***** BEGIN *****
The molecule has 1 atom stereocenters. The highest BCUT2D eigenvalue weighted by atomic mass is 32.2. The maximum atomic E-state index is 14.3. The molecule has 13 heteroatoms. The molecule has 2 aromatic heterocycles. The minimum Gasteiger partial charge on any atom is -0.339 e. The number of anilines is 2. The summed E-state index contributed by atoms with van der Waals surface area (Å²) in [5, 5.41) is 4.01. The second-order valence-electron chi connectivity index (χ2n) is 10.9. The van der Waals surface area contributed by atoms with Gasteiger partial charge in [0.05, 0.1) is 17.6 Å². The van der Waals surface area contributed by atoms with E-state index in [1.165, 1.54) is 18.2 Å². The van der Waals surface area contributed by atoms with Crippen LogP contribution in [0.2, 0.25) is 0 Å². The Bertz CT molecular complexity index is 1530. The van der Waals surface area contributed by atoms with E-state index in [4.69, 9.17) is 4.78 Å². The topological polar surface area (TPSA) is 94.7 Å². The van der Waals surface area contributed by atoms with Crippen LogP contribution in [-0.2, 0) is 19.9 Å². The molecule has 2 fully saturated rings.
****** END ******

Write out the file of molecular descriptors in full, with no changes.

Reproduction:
The molecule has 1 atom stereocenters. The highest BCUT2D eigenvalue weighted by atomic mass is 32.2. The maximum atomic E-state index is 14.3. The molecule has 13 heteroatoms. The molecule has 2 aromatic heterocycles. The minimum Gasteiger partial charge on any atom is -0.339 e. The number of anilines is 2. The summed E-state index contributed by atoms with van der Waals surface area (Å²) in [5, 5.41) is 4.01. The second-order valence-electron chi connectivity index (χ2n) is 10.9. The van der Waals surface area contributed by atoms with Gasteiger partial charge in [0.05, 0.1) is 17.6 Å². The van der Waals surface area contributed by atoms with E-state index in [1.165, 1.54) is 18.2 Å². The van der Waals surface area contributed by atoms with Crippen LogP contribution in [0.2, 0.25) is 0 Å². The Bertz CT molecular complexity index is 1530. The van der Waals surface area contributed by atoms with E-state index in [4.69, 9.17) is 4.78 Å². The topological polar surface area (TPSA) is 94.7 Å². The van der Waals surface area contributed by atoms with Crippen LogP contribution in [-0.2, 0) is 19.9 Å². The molecule has 2 fully saturated rings.